AJ: The hospital has strict policies on what is released, in deference to and respect for the family. The images were vetted and approved by hospital administration.

ASMP: What kind of equipment do you use while photographing complex procedures? Is it important to have quiet, unobtrusive gear? Can you use flash? Has your presence in photographing a procedure ever rattled a health-care worker in a way that affected his or her performance?

AJ: During an extensive procedure, there are a lot of medical personnel in the operating room (OR), so it’s important to be unobtrusive. Basically, you have to make good pictures but stay out of the way. Compared to the days of analog film, digital cameras make shooting in available light much easier. When we are doing an advertising shoot in the OR, I can selectively light with strobes. Generally in these circumstances, we have an opportunity to set up, and rarely are there real patient situations.

ASMP: Your health-care images are very clean and well lit, even in environmental settings that contain a lot of clinical equipment, which is likely very cluttered in reality. Please talk about the technical aspect of making this type of work. Can you share any tips for lighting or composing these kinds of scenes?

AJ: For advertising images, I scout the location and get everyone on board to allow me to set the stage for the photograph. That often entails making the environment free of clutter. I try to utilize the existing light and supplement it with my lighting when and where it is needed. When I’m shooting live surgeries and am unable to control the environment, I have to watch and wait for those clean compositions. Surgeries generally last a while, so you have the option of waiting for the right moment to make the photograph. ORs are usually four white walls, a white ceiling and a white floor, so the light is even and flat and easy to color balance. When the room lights are turned off so the surgeon can see the flat screens for robotic surgery, the light gets very dramatic. That’s when you have to wait for the right combination of light and composition.

ASMP: Do you do much postproduction work on your health-care images? If so, please describe the types of adjustments generally needed and how long this takes. Do you do the postproduction work yourself, or does anyone else handle this?

AJ: Yes, I do postproduction work on some of my images. How much depends on the client and what their needs are. Depending on the complexity of the retouching, I may do it or have a more accomplished specialist do it. I often push up the color saturation to enhance the drama of the image and work on the contrast, especially in available-light images where the lighting is tricky.

ASMP: How did you first get involved in photographing health care? What continues to draw you to this specialty throughout the past 30 years? Have advancements in technology made your job easier or more difficult, or are there aspects of both?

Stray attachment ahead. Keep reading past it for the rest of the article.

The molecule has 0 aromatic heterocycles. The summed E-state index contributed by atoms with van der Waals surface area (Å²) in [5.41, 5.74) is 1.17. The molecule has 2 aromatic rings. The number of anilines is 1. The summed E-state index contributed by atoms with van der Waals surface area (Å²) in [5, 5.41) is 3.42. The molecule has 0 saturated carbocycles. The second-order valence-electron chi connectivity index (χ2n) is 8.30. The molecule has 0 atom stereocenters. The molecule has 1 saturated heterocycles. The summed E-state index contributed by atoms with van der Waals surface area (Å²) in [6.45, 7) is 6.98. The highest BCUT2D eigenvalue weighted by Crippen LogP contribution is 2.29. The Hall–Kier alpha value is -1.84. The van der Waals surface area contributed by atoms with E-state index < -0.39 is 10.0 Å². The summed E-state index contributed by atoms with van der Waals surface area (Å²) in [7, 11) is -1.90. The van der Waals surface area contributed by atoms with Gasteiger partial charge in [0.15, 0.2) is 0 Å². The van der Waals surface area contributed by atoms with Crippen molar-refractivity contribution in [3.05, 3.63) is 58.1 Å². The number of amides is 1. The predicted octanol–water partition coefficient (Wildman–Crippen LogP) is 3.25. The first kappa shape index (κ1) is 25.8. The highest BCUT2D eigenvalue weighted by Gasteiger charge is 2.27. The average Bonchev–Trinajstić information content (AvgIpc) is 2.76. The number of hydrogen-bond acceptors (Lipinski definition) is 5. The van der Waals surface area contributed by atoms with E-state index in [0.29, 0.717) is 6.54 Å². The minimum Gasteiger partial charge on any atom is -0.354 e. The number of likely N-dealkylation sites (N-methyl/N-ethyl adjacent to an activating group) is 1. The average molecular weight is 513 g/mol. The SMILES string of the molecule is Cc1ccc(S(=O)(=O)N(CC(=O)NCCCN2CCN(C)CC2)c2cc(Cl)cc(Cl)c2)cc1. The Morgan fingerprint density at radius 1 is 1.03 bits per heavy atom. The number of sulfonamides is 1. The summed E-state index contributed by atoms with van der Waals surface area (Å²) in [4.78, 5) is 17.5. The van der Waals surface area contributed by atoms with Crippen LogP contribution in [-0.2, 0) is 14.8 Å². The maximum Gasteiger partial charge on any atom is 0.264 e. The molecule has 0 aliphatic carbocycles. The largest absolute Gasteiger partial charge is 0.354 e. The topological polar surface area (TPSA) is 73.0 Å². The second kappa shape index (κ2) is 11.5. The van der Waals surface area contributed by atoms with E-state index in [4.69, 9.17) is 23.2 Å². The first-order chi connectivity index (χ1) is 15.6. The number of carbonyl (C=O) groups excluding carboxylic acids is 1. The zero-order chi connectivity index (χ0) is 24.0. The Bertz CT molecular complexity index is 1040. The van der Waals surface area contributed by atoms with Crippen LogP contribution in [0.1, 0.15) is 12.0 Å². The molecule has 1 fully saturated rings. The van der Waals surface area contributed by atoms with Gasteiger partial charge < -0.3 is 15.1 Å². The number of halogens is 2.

AJ: When I went to the university as a staff photographer, one of my responsibilities was to document surgeries in the OR on analog chrome film for surgeons to use as a record and a teaching aid. You could spend the entire day and night, going from one OR to the next, photographing various specimens and procedures. With the advent of digital, many physicians and residents began to photograph the routine day-to-day procedures themselves, and my role became one of documenting the more important surgeries or making more creative images for editorial or advertising, which I have always thrived on. The digital camera’s ability to record in low light has been a major benefit for me. During live surgery, the use of flash is sometimes acceptable, sometimes not. I can make good digital images in situations that in the past, I would have had to pass over if I couldn’t use flash. With analog, there was an accepted wait time. Now the client expects the finished image much sooner.

ASMP: Do health-care photographers such as you need any medical training? What is helpful knowledge to have, and/or what skills/training outside photography have you pursued in order to better your skill set in photographing for the health-care field?

AJ: It’s really experience, rapport with physicians and medical teams. They have to trust that you have their best interest and the best interest of the patient and the institution in mind when you are photographing. You have to understand the orchestration of the setting you are in — the OR, the ER — and know when to make your photograph while navigating the workings of the environment.

ASMP: How often, if ever, are you asked not to make specific pictures while capturing health-care imagery? Are there sensitive situations or moments that you’ve learned to be aware of?